The pair began working together right away. Santos would fly to London on his days off to meet Falcao at Chelsea, and at other times the striker travelled to Russia, the final destination for the journey he was about to undertake. There was rapid progress in his rehabilitation and suddenly he had reason to believe.
"The first thing was to break this wall in his mind that he wouldn't be able to come back at the same level," says Santos.
"Every exercise I gave him worked both the body and the mind. You must be truly focused on what you're doing otherwise the exercise doesn't work. He was very disciplined, and when he started to see that his body could do better - that he wasn't feeling pain, that he had more speed, could do more actions, shoot quickly, be more explosive - he started to believe what I said to him."
There are many remarkable stories to be told about the 736 players at the World Cup and the challenges they have overcome, but ahead of England's last-16 clash with Colombia tomorrow, Falcao's holds particular resonance.
As the devastating impact of his injury played out in the Premier League, it was painful to witness the unravelling of one of game's great strikers. When he left Chelsea, having made just one appearance since the end of October 2016, the idea of Falcao playing at the 2018 World Cup would have scarcely seemed believable.
But he had already shared his plans with the man leading his recuperation.
"When I was working with him at Chelsea, we spoke about his goals. It was his dream to play at the World Cup," says Santos. "When I see him playing now it's emotional for me. When I treat my patients and they go on to become champions and they score again, it's as if it's me playing football.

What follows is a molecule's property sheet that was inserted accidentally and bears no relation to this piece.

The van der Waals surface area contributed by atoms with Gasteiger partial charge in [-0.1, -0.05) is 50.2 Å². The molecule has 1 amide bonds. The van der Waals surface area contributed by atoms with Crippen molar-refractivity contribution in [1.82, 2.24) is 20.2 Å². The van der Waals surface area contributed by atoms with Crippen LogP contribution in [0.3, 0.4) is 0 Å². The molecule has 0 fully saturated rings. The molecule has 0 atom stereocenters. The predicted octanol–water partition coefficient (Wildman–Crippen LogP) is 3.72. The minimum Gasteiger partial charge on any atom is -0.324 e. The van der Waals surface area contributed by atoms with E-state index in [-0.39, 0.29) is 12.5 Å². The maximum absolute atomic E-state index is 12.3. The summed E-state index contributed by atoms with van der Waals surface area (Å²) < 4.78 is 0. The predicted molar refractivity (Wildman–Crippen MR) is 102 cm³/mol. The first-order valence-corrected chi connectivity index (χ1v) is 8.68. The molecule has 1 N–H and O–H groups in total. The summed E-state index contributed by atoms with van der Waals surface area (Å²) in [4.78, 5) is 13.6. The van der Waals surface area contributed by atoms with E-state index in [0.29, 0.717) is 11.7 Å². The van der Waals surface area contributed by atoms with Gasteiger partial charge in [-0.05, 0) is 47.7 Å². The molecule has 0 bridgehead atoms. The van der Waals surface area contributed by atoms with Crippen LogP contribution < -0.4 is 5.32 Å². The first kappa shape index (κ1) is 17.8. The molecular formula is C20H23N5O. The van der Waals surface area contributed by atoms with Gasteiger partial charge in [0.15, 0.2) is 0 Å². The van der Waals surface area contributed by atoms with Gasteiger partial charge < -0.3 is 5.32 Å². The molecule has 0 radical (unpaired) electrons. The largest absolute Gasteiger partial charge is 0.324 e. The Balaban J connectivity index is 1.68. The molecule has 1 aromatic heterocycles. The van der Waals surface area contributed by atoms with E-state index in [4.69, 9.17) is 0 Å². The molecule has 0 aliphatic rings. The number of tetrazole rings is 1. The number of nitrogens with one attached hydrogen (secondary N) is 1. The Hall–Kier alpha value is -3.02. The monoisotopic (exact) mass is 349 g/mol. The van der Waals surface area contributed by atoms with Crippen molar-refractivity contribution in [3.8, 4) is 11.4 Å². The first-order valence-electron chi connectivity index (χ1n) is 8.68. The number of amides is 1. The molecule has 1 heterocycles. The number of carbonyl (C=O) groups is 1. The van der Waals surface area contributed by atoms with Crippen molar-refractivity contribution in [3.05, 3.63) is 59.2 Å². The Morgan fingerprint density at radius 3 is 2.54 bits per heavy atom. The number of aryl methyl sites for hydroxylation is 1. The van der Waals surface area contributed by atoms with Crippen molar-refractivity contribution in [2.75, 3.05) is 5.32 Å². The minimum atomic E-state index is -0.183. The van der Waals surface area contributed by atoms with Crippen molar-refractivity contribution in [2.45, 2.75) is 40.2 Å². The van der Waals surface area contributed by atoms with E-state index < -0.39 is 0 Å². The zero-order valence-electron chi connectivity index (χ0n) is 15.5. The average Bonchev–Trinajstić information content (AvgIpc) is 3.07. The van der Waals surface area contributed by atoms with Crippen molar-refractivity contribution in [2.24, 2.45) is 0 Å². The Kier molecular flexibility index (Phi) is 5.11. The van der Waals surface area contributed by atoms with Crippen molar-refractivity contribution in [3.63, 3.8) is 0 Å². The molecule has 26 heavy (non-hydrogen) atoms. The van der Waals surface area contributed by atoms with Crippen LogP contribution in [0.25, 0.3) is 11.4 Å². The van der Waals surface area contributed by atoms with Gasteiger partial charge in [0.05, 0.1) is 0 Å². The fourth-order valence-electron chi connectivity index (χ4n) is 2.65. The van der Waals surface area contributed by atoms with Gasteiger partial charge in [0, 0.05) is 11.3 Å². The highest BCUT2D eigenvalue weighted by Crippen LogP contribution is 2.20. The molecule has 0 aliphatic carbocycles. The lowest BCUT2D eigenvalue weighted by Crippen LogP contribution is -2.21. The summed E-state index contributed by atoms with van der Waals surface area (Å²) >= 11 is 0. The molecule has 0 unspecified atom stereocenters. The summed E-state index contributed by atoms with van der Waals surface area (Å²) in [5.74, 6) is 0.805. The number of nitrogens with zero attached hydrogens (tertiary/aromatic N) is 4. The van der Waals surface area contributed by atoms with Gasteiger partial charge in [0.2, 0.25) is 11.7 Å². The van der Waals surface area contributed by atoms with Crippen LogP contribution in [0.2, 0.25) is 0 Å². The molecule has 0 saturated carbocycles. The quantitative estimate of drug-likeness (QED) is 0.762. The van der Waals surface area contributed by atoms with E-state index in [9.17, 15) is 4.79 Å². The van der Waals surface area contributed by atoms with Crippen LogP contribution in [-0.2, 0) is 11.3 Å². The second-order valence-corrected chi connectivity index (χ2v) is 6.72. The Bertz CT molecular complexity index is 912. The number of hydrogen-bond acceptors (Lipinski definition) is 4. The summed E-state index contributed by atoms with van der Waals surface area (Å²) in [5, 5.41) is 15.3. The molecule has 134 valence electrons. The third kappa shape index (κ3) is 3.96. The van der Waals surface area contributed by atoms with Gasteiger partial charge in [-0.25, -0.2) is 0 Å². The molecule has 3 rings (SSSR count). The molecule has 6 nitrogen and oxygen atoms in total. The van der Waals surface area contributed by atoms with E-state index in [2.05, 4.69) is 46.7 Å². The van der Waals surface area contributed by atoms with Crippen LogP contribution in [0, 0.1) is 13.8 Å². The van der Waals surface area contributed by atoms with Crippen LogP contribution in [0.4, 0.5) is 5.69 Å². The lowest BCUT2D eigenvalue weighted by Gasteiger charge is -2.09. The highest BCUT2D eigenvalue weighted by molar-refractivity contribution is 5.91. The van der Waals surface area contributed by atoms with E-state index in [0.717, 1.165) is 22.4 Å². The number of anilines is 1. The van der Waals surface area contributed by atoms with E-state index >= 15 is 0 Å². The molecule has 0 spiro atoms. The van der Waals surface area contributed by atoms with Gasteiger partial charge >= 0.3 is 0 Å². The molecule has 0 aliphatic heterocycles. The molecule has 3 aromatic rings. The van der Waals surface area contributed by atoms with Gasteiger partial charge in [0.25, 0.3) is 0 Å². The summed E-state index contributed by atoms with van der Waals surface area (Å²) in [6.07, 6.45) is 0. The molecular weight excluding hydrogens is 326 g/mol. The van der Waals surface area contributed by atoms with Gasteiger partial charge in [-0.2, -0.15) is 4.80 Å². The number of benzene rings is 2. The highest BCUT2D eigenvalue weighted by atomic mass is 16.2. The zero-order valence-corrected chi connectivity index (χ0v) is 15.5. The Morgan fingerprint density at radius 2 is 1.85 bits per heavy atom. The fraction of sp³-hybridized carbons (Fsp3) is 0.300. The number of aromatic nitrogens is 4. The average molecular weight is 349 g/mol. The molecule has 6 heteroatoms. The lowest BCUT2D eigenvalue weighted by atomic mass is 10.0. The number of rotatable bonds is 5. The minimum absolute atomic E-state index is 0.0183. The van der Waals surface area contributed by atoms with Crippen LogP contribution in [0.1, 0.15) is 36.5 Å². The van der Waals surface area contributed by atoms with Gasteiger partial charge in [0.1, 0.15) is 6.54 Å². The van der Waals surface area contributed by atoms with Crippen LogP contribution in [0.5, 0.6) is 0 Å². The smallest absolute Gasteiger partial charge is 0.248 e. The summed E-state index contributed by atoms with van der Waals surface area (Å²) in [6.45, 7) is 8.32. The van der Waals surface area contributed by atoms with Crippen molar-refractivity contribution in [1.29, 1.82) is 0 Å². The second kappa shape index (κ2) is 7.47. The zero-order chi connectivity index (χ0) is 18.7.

"I'm from Brazil, but I don't play good football. I work better with my hands and my brain. But when I see him playing again with confidence, the real Falcao, I am really happy for him. From our first conversation he told me he wants to play in the World Cup and now he's there."
It has been a long and arduous road back to the top, but as Falcao learned to trust his body again, he rediscovered the ruthless streak that had terrorised European defences since his move to Porto from River Plate in 2009.
He captained Monaco to the Ligue 1 title, scoring 27 goals as the French side reached the Champions League semi-finals, and claimed another 24 goals in preparation for his World Cup debut.
It has been an almost inconceivable comeback, assisted by Santos and his family every step of the way.
"His wife and his parents were always around him when I was treating him," says Santos. "They support him a lot. But the real strength was inside him."
That work continues every single day as Falcao repeats the exercises that have helped him to rebuild. His vitality has returned and, as he leads the Colombian charge to Moscow, England would do well to blank out the misrepresentation they encountered in the Premier League.
El Tigre will face the Three Lions having seen his strength and skill restored. Santos understands his hunger more than anyone.
"He knows how much he worked, how much he suffered to be there," he says. "I know how much he worked to be there. He is going to give 100pc of his body and his mind to win this game."
© Independent News Service